• Infusion reactions: Infusion-related reactions have been commonly reported; may be sporadic and/or severe. Serious/severe infusion reactions have included laryngeal edema, apnea, respiratory distress, dyspnea, angioedema, and anaphylactoid reaction, pyrexia, chest pain, rash, urticaria, and conjunctivitis; other reactions included chills, nausea, vomiting, pruritus, erythema, abdominal pain, hypertension, hypotension, headache, tremor, and cough. Reactions began as early as week 1 and as late as week 146 of treatment. Many patients experienced recurrent infusion reactions during multiple infusions, though not always in consecutive weeks. Patients should be premedicated with antihistamines and/or antipyretics prior to infusion; evaluate airway prior to therapy (due to possible effects of antihistamine use). Symptoms typically abated with slowing or temporary interruption of the infusion and administration of additional antihistamines, antipyretics, and, occasionally, corticosteroids. Most patients were able to complete their infusions. Subsequent infusions were managed with a slower rate of administration, treatment with additional prophylactic antihistamines, and, in the event of a more severe reaction, treatment with prophylactic corticosteroids. Discontinue treatment immediately and initiate appropriate treatment if severe reaction occurs; use caution with readministration (consider the risks/benefits of readministering following a severe reaction).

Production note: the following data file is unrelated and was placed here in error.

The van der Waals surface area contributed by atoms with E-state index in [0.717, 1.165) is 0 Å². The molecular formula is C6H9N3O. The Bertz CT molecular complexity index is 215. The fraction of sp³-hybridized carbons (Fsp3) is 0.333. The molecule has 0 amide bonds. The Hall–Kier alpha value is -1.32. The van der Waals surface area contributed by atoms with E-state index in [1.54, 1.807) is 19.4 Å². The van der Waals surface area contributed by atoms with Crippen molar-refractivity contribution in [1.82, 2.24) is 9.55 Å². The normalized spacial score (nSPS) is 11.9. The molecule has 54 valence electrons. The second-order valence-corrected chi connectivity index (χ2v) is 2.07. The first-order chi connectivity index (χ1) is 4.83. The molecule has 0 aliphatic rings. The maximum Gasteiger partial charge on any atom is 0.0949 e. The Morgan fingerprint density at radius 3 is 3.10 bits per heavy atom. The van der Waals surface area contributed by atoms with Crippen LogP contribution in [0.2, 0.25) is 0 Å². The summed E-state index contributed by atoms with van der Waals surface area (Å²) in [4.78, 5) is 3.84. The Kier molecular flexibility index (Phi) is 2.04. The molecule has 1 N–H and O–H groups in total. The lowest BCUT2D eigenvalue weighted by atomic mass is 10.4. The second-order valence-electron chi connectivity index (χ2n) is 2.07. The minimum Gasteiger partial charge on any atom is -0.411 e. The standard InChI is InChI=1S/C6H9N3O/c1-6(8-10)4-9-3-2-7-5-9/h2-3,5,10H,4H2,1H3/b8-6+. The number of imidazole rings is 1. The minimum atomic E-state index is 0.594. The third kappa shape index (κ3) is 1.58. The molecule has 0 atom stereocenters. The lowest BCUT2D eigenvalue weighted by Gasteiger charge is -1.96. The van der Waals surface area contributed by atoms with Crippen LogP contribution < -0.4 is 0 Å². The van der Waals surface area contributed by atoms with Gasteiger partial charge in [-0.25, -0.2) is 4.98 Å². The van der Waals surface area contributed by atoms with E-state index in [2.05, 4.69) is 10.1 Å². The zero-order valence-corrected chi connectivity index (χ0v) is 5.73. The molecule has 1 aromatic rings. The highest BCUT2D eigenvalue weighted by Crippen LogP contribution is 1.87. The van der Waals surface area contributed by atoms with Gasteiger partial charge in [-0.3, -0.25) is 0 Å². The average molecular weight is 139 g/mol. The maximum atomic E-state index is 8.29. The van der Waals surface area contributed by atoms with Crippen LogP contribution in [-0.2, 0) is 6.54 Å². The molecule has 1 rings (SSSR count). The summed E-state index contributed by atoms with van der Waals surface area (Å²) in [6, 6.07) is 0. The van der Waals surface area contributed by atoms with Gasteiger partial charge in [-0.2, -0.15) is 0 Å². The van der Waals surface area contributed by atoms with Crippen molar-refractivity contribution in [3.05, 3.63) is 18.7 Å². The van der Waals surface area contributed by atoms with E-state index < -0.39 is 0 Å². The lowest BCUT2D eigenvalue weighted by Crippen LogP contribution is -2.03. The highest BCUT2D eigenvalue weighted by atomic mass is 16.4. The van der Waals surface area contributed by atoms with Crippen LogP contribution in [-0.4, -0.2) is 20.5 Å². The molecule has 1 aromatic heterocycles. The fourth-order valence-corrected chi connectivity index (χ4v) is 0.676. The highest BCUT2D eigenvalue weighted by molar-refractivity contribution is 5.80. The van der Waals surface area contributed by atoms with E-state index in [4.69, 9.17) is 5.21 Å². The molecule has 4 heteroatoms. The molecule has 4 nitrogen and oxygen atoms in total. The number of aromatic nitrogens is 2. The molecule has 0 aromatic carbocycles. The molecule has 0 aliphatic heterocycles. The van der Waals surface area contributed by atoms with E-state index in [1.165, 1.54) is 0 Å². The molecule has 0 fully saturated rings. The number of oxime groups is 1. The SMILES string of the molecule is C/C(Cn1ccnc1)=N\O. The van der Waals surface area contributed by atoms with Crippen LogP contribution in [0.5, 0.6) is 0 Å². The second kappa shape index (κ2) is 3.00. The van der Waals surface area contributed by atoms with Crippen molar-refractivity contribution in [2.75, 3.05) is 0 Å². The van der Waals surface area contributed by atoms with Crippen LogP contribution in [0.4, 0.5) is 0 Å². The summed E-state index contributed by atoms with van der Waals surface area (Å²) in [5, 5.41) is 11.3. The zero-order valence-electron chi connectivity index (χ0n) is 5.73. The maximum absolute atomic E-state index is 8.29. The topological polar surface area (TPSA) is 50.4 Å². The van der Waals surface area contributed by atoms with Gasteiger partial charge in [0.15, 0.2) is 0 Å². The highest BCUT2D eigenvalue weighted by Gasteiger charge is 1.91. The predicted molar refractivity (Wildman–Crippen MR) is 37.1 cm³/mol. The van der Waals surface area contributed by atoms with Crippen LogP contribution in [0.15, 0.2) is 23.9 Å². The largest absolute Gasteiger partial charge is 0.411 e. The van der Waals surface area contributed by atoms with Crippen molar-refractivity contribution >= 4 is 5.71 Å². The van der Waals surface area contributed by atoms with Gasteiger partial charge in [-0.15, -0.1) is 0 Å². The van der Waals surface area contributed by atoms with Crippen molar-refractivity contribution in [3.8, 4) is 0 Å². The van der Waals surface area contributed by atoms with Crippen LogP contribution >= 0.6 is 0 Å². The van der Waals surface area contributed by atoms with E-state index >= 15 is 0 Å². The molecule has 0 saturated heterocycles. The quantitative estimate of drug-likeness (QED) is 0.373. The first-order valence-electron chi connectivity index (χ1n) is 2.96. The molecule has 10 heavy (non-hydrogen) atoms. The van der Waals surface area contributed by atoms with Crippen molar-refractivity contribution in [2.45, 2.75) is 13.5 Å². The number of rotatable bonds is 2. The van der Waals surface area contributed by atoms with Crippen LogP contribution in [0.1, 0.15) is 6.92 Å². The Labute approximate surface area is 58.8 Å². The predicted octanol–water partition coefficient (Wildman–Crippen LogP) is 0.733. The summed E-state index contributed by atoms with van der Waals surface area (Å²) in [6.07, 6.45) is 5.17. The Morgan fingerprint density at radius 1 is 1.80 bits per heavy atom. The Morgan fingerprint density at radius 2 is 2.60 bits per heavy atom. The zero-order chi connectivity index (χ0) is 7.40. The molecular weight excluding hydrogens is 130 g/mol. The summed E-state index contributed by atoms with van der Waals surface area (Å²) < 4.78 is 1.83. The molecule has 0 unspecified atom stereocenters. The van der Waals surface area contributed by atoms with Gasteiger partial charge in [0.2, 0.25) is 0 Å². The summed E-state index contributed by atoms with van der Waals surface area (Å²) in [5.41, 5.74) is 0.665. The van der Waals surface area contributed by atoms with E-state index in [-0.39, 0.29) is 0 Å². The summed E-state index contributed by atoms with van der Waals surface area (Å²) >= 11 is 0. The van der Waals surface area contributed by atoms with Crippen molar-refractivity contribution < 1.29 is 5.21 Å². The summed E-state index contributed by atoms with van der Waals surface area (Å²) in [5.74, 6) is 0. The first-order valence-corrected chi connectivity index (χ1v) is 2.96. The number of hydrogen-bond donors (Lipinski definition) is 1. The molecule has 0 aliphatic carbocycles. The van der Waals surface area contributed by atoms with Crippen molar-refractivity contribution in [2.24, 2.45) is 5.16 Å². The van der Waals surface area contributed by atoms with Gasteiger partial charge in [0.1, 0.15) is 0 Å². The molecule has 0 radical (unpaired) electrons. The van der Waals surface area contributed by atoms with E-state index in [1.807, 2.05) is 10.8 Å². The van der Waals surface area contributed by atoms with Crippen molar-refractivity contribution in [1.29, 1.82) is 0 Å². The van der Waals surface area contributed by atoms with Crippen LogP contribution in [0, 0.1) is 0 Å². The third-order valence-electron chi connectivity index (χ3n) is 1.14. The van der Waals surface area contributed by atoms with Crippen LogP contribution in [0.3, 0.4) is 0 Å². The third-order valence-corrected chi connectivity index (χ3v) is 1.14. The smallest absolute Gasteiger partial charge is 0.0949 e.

Disease-related concerns:

  • Acute febrile/respiratory illness: Consider delaying treatment in patients with an acute febrile or respiratory illness.
  • Patients at risk for fluid overload: Use with caution in patients who are at risk of fluid overload (patients ≤20 kg, underlying respiratory disease, or compromised cardiopulmonary function); may cause heart failure. Monitor patients closely.
  • Sleep apnea: Use with caution in patients with sleep apnea (sleep apnea is common in patients with MPS VI); antihistamine pretreatment may increase the risk of apneic episodes. Evaluate airway patency prior to initiation of treatment; apnea treatment options should be readily available during the infusion and with antihistamine premedication.